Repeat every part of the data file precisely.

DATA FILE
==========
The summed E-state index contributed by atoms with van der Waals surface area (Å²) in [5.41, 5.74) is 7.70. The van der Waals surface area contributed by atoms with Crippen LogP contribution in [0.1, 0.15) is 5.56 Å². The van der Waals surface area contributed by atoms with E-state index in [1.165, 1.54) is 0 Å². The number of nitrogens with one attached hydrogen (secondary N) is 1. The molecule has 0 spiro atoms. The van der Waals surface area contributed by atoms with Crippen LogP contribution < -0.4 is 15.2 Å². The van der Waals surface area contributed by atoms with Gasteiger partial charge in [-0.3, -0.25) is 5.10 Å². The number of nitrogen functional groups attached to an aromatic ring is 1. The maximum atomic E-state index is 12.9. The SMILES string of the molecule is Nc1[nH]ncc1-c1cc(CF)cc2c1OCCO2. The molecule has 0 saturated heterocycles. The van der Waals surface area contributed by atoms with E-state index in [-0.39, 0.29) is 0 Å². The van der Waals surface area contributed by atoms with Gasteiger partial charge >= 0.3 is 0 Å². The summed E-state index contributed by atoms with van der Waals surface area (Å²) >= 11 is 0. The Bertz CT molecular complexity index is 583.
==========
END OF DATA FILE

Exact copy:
The summed E-state index contributed by atoms with van der Waals surface area (Å²) in [5.41, 5.74) is 7.70. The van der Waals surface area contributed by atoms with Crippen LogP contribution in [0.1, 0.15) is 5.56 Å². The van der Waals surface area contributed by atoms with E-state index in [1.165, 1.54) is 0 Å². The number of nitrogens with one attached hydrogen (secondary N) is 1. The molecule has 0 spiro atoms. The van der Waals surface area contributed by atoms with Crippen LogP contribution < -0.4 is 15.2 Å². The van der Waals surface area contributed by atoms with Gasteiger partial charge in [-0.3, -0.25) is 5.10 Å². The number of nitrogen functional groups attached to an aromatic ring is 1. The maximum atomic E-state index is 12.9. The SMILES string of the molecule is Nc1[nH]ncc1-c1cc(CF)cc2c1OCCO2. The molecule has 0 saturated heterocycles. The van der Waals surface area contributed by atoms with E-state index in [-0.39, 0.29) is 0 Å². The van der Waals surface area contributed by atoms with Gasteiger partial charge >= 0.3 is 0 Å². The summed E-state index contributed by atoms with van der Waals surface area (Å²) >= 11 is 0. The Bertz CT molecular complexity index is 583.